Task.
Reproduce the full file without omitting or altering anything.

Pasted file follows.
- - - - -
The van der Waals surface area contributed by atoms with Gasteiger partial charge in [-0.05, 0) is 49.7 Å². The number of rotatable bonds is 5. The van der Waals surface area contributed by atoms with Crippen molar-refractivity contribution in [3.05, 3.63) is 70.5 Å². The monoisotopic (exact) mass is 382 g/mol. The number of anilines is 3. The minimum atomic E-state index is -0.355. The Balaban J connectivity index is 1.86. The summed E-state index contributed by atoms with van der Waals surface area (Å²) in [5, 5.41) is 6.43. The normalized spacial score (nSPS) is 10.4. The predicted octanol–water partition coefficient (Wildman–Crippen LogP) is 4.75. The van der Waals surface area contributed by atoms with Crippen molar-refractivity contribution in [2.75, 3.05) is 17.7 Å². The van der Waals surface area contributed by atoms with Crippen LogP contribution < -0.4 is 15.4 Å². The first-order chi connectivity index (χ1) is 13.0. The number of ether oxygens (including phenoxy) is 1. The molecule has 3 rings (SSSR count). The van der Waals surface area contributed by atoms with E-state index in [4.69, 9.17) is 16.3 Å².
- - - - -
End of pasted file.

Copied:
The van der Waals surface area contributed by atoms with Gasteiger partial charge in [-0.05, 0) is 49.7 Å². The number of rotatable bonds is 5. The van der Waals surface area contributed by atoms with Crippen molar-refractivity contribution in [3.05, 3.63) is 70.5 Å². The monoisotopic (exact) mass is 382 g/mol. The number of anilines is 3. The minimum atomic E-state index is -0.355. The Balaban J connectivity index is 1.86. The summed E-state index contributed by atoms with van der Waals surface area (Å²) in [5, 5.41) is 6.43. The normalized spacial score (nSPS) is 10.4. The predicted octanol–water partition coefficient (Wildman–Crippen LogP) is 4.75. The van der Waals surface area contributed by atoms with Crippen molar-refractivity contribution in [2.75, 3.05) is 17.7 Å². The van der Waals surface area contributed by atoms with Crippen LogP contribution < -0.4 is 15.4 Å². The first-order chi connectivity index (χ1) is 13.0. The number of ether oxygens (including phenoxy) is 1. The molecule has 3 rings (SSSR count). The van der Waals surface area contributed by atoms with E-state index in [4.69, 9.17) is 16.3 Å².